Protests escalate in Baghdad as Basra joins calls to block roads connecting to capital

Clashes resumed between protesters and security forces in Baghdad on Sunday morning, while demonstrations in Basra joined a deadline set by those in Nasiriyah for political forces, stating that unless their demands are met, they would cut off major roads linking their areas with the capital.
author_image Kurdistan 24

ERBIL (Kurdistan 24) – Clashes resumed between protesters and security forces in Baghdad on Sunday morning, while demonstrations in Basra joined a deadline set by those in Nasiriyah for political forces, stating that unless their demands are met, they would cut off major roads linking their areas with the capital.

Local activists told Kurdistan 24 that early on Sunday, riot police attempted to storm Tahrir Square, the central gathering space of demonstrators in Baghdad, but the protesters prevented this and burned several tires. Following this, witnesses reported shootings of live rounds in the al-Tayaran Square, a short distance east of Tahrir, with claims of injuries among protesters.

“The [security] forces are trying to break our sit-in in Tahrir Square,” one activist told Kurdistan 24, adding, “This is linked to the Nasiriyah deadline,” referring to a recent ultimatum by protesters from the southern Iraqi city directed at the state’s leaders to heed their demands or face blocked roads.

“Our deadline also ends tomorrow,” one protester said.

Basra, the oil-rich but impoverished city further south, joined the Nasiriyah deadline, where protestors have also warned of an “escalation.”

Due to the increasing violence that led to the deaths of hundreds of protesters, Adil Abdul Mahdi resigned from his role as prime minister in December. But Iraqi political forces have so far failed to nominate an alternative that demonstrators accept.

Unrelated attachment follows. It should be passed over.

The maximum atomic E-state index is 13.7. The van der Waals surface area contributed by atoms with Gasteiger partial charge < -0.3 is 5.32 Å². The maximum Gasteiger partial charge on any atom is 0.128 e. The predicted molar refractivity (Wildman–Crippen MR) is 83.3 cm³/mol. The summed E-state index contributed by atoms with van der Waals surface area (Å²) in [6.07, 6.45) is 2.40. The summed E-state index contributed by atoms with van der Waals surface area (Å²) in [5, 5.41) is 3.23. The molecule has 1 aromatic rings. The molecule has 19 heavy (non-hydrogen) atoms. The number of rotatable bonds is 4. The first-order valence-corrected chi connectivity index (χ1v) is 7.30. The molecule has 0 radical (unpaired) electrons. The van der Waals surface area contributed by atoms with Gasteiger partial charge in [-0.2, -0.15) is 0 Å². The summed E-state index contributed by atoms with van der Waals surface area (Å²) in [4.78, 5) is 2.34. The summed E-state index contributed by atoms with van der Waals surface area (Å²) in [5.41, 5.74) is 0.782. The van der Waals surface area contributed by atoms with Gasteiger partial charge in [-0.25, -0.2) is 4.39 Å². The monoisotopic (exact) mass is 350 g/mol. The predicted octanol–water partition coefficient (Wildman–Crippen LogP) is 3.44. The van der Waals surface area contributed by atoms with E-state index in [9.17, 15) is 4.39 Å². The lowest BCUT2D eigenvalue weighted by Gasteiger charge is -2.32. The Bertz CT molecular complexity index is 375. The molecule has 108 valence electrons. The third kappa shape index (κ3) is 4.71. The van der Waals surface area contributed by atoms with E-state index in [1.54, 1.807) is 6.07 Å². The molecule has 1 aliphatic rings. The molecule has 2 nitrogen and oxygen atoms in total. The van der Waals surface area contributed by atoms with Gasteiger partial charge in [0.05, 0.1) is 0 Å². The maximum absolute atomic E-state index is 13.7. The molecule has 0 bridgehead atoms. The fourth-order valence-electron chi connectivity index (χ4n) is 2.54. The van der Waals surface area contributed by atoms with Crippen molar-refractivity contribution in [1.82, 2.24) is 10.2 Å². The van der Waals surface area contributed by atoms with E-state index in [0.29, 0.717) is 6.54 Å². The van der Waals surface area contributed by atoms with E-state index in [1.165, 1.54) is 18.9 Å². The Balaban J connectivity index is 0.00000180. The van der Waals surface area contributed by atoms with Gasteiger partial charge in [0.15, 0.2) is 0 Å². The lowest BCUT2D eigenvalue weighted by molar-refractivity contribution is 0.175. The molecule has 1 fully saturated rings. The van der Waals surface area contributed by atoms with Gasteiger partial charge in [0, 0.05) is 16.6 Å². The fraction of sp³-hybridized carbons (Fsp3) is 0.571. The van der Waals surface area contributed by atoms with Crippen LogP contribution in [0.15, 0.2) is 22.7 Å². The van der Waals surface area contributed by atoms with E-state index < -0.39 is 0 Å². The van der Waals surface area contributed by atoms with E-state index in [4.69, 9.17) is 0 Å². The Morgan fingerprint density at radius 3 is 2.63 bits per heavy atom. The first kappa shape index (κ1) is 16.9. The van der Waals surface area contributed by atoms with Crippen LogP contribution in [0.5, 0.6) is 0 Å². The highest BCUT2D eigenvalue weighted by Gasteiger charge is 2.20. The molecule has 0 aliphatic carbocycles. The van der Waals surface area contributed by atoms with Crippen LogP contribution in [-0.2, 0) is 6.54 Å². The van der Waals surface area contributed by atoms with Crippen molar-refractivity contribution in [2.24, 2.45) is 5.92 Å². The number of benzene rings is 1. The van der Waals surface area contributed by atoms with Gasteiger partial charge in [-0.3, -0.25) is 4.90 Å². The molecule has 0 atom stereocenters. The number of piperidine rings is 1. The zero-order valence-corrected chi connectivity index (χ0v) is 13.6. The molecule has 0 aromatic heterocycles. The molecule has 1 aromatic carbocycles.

Meanwhile, protesters have nominated several Iraqi individuals with notable military or political careers and whom they believe would put the interests of Iraq first. Demonstrations have long condemned foreign, namely Iranian, interference in Iraqi affairs. They have torched the offices of several parties allied with Tehran as well as multiple Iranian consular offices.

Amid the continued violence, security forces have killed over 450 protesters and wounded thousands more since demonstrations broke out in October. Unofficial estimates range as high as 600 dead among demonstrators. Protesters have accused members of the Iranian-backed Hashd al-Shaabi militias of shooting them with live rounds and firing military-grade tear gas canisters directly at their heads.

Crowds first took to the streets in early October to express long-held grievances about chronically inadequate public services, a low standard of living, and widespread institutional graft among government officials.

As the scope of the demonstrations grew with each passing week, participants ultimately insisted on widespread reform and the ouster of the entire ruling elite who they see as unashamedly corrupt. Recent violence has taken the shape of assassinations of activists and journalists covering the protests.

Read More: Iraqis mourn assassinated journalists covering protests

Editing by Karzan Sulaivany